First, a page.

Kate Dawson, the founder of The All-in-One Company, set up her factory knowing nothing about garment production. She did so because she wanted to make a product that was bespoke to each customer, and realised that manufacturers were not keen on making orders of one! She now has a dedicated team of ladies working for her and is an inspiration to anyone who’s looking to make a unique product in Britain.

From my own experience of all the places that I have visited over the years, I do notice that women in sewing factories often run a tight ship. Manufacturing is, after all, all about managing people and timetables, something that women are very used to doing when they have to juggle the myriad of activities that modern children get up to after school.

Jenny Holloway, owner of Fashion Enter

Jenny Holloway, owner of Fashion Enter

“Manufacturing is so complicated but so rewarding,” says Jenny Holloway, the owner of Fashion Enter, a social enterprise factory which manufacturers for everyone from ASOS to M&S.

“I never set out to be a factory owner when I was a senior buyer for the Arcadia Group!  However now I am in this esteemed position I would never have it any other way – every day is different, every day is challenging and actually I now wonder how I was ever an effective Senior Buyer without knowing how to construct and cost a garment.”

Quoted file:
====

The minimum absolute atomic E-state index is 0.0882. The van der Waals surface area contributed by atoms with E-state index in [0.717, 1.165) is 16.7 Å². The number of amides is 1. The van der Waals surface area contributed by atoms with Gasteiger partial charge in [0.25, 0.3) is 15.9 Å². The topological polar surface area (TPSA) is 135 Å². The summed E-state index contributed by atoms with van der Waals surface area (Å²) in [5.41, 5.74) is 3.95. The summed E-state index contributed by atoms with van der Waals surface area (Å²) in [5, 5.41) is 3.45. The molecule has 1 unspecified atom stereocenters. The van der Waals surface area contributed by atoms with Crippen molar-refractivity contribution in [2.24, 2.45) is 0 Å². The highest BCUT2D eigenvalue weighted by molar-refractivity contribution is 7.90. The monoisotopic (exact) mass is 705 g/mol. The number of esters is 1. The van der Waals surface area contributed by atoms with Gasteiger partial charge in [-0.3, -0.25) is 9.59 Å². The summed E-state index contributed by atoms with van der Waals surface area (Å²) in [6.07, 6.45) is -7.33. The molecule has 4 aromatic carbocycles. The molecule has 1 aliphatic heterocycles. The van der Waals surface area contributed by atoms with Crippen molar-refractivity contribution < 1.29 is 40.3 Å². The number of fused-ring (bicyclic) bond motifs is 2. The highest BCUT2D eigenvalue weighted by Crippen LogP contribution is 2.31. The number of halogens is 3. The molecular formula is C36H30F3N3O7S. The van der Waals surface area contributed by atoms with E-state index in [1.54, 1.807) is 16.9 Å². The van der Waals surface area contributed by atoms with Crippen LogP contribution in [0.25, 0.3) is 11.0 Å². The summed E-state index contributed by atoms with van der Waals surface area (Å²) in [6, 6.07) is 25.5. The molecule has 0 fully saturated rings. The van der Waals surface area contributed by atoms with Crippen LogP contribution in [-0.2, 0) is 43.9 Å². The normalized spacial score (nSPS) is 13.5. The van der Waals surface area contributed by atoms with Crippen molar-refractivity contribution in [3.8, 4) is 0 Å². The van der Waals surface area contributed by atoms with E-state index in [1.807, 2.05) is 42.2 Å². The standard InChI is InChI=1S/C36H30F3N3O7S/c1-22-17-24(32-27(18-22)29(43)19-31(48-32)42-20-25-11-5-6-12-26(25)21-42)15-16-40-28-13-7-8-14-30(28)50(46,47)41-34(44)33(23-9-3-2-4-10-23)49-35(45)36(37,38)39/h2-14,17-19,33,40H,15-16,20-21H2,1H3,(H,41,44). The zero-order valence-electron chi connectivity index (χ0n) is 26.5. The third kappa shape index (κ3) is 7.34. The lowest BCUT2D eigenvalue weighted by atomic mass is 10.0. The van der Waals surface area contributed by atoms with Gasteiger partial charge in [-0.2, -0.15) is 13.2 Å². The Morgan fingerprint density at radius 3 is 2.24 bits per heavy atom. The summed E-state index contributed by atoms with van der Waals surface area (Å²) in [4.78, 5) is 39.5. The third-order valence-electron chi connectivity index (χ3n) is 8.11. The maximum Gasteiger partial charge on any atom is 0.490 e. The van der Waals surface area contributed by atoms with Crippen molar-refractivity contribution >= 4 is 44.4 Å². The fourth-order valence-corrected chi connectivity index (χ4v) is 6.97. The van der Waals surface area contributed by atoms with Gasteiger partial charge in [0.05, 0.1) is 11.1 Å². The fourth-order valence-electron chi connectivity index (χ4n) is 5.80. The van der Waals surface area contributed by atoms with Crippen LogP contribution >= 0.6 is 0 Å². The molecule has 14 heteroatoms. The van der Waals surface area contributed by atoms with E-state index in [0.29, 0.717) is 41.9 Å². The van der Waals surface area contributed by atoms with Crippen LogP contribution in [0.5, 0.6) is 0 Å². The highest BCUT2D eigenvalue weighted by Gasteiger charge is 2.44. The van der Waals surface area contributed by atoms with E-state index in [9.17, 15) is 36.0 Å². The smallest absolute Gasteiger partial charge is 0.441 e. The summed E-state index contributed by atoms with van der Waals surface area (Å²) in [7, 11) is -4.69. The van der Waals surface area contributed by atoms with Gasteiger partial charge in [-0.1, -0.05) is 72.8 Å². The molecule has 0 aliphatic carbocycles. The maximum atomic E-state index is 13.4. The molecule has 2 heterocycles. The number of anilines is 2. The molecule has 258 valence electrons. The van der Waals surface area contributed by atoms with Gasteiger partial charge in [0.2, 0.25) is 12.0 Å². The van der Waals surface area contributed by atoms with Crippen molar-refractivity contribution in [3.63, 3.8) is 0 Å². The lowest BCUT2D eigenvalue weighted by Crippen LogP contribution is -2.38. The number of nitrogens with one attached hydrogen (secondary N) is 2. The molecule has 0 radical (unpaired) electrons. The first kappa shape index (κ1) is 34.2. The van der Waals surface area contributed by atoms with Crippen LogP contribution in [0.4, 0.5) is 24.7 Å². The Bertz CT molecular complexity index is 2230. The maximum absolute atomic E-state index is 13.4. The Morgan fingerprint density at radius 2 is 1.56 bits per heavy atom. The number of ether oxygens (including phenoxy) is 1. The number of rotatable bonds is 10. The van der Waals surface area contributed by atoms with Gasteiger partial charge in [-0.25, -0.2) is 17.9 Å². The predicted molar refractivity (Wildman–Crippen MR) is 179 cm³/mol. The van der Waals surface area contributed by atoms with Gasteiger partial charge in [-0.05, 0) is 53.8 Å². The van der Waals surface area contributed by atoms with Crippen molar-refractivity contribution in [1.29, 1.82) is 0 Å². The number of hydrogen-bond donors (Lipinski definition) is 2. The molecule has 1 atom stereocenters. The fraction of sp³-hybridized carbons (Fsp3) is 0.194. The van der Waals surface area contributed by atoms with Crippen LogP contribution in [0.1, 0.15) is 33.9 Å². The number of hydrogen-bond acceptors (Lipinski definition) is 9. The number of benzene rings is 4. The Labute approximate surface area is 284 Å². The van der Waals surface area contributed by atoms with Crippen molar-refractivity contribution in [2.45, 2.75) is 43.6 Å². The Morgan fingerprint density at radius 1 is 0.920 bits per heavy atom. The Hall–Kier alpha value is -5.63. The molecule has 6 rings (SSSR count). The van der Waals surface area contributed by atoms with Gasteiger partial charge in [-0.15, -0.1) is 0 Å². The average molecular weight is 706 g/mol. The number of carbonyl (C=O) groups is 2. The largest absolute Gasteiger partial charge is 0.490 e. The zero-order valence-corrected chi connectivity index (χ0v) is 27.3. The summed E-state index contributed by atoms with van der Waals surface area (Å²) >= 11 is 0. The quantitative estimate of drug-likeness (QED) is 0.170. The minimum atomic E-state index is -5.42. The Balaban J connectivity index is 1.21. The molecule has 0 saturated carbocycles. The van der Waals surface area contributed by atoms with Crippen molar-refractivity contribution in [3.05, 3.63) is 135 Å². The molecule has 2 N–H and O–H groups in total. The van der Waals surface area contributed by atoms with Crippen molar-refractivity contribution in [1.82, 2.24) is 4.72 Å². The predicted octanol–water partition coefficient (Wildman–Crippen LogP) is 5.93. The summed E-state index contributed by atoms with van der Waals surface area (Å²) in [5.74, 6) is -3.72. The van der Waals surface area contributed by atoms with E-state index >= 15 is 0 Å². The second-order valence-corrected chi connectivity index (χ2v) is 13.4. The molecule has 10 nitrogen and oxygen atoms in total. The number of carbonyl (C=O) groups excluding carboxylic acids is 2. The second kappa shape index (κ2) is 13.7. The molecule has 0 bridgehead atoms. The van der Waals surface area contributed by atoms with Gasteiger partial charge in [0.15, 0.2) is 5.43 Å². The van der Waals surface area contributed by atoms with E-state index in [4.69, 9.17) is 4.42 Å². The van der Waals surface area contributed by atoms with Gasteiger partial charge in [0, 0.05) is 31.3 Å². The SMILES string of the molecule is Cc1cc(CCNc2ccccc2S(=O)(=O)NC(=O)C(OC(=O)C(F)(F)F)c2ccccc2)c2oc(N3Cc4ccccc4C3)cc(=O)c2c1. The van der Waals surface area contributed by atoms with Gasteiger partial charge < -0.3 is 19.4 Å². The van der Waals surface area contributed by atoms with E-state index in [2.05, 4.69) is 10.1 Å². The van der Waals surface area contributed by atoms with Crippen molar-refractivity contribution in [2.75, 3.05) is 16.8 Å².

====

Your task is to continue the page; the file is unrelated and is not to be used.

But Jenny says that the path to running a successful sewing factory has not been easy. “Its taken 9 years to achieve the position of where I actually feel confident in all aspects of manufacturing but I am not arrogant enough to think that I could do this job without the wonderful team of the factory manager, production manager, QCs,  machinists and pressers.”

“I do think this is where woman have an advantage of being able to multi task, are not afraid to ask for advice and guidance when its required and actually just become so darn determined to make a job work.”

That hard work and determination have certainly paid off for Jenny. Today her factory has a leading status in the new Fast Forward audit, only two companies out of 360 have this accolade with ASOS.   

I hope that going forward we will see more and more woman taking the lead like those I’ve mentioned above, and start to set up or take over the running of sewing factories in the UK. It certainly seems like the modern woman has all the right skills for the job!

If you know of an inspiring woman running a manufacturing business in the UK in any sector then we’d love to feature them in a future article. Please leave just pop a mention of them  in the comments below